Case Study – Rebirth Youth Group

When we met Rebirth, they had jobs ranging from railway track engineer to dairy farmer. They came together with the vision of starting a business to bring coffee to the low and middle income segments of Nakuru.

They had a clear idea and wanted a 50,000 Ksh loan to buy a mobile coffee cart and sell coffee in specific areas of high demand.

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The key in early sessions was helping them understand exactly what their proposition to customers actually was. A tool called the strategy canvas was very useful in aligning their vision for the business with the reality of what customers actually wanted from a refreshments business. Initially the group had an idealised view that they could make coffee on par with Java’s quality (a high end coffee shop chain) at a fraction of the price. In fact, having looked at the customer segment we were targeting (low-middle income), the quality was not paramount. Working through the strategy canvas led us to the following conclusion: presentation (packaging), variety of product and price were the key attributes for a breakthrough refreshment business in the Nakuru market. How well the business achieved these three desired outcomes would dictate how well it could slot in to the low-middle income customer segment, sitting below Java on the price scale but above the street hawkers.

The next key stage was testing. We ran three separate tests, each of which was useful in different ways. The launch of the first test in itself gave the group a new angle to their business: coffee delivery (whereas before they had just envisioned a takeaway business). We set a small target of 10 delivery orders which we achieved in approximately one hour. For the second test we set a target of 50 orders but had to stop the test mid way through as our cups were leaking! For the final test we managed to source new cups at a lower cost and beat the target of 50 – around 70 cups were sold.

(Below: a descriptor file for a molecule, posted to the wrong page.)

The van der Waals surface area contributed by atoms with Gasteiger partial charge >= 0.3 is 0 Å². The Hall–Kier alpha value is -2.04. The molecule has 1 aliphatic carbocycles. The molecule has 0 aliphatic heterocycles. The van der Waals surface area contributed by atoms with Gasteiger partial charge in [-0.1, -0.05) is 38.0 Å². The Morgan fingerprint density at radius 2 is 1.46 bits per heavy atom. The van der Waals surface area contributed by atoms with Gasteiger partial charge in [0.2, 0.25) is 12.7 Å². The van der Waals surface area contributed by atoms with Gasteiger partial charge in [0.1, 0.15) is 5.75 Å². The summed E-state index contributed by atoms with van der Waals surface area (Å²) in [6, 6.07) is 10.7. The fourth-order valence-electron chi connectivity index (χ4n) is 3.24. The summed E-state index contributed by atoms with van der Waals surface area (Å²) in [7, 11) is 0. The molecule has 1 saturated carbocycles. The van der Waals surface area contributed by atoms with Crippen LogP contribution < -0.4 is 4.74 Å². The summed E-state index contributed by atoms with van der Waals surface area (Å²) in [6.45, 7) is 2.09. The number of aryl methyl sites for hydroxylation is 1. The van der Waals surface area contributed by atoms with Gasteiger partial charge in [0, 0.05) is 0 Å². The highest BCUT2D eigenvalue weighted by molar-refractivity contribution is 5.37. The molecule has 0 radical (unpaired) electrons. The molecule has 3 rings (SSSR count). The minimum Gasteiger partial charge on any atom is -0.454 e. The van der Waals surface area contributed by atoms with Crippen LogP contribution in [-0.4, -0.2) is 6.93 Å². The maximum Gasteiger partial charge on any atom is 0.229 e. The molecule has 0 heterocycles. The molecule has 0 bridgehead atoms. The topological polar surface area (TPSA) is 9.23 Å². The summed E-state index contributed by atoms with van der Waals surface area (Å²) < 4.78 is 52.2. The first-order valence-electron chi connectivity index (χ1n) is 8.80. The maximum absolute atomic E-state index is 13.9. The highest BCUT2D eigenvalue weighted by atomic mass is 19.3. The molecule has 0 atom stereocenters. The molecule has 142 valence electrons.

Testing accomplished the following things:

  • Identified operational problems and inefficiencies with the production process
  • Tested the market demand for delivery coffee in town
  • Allowed us to get feedback from customers on whether the quality of our offering was good enough
  • Provided evidence for the loans panel to see that this was a viable business.

Finally we had a couple of sessions on the cash flow and P&L forecasts for the business idea. We based these forecasts on the results that we had shown in testing. We maintained a fairly conservative outlook with the aim of proving that the loan could feasibly be repaid with basic sales of the same amount shown in testing. Going through the process of forecasting ended up being very useful in allowing the group to understand the potential cash flow issues associated with a high volume, relatively low margin business. It also laid out a clear plan for the group in terms of the timings on when to make large stock purchases.

Reflecting on my time, if I was to do it again I think we spent too long in the classroom planning out our test days. Instead, as soon as we could sort out a station in town, we should have been out trying to sell and see what products worked and what didn’t. Even though we managed to run three very useful tests, there was a whole range of other things we could have tried out: variations on pricing, other product ranges (cold drinks, herbal teas, etc), other locations.

Prabs

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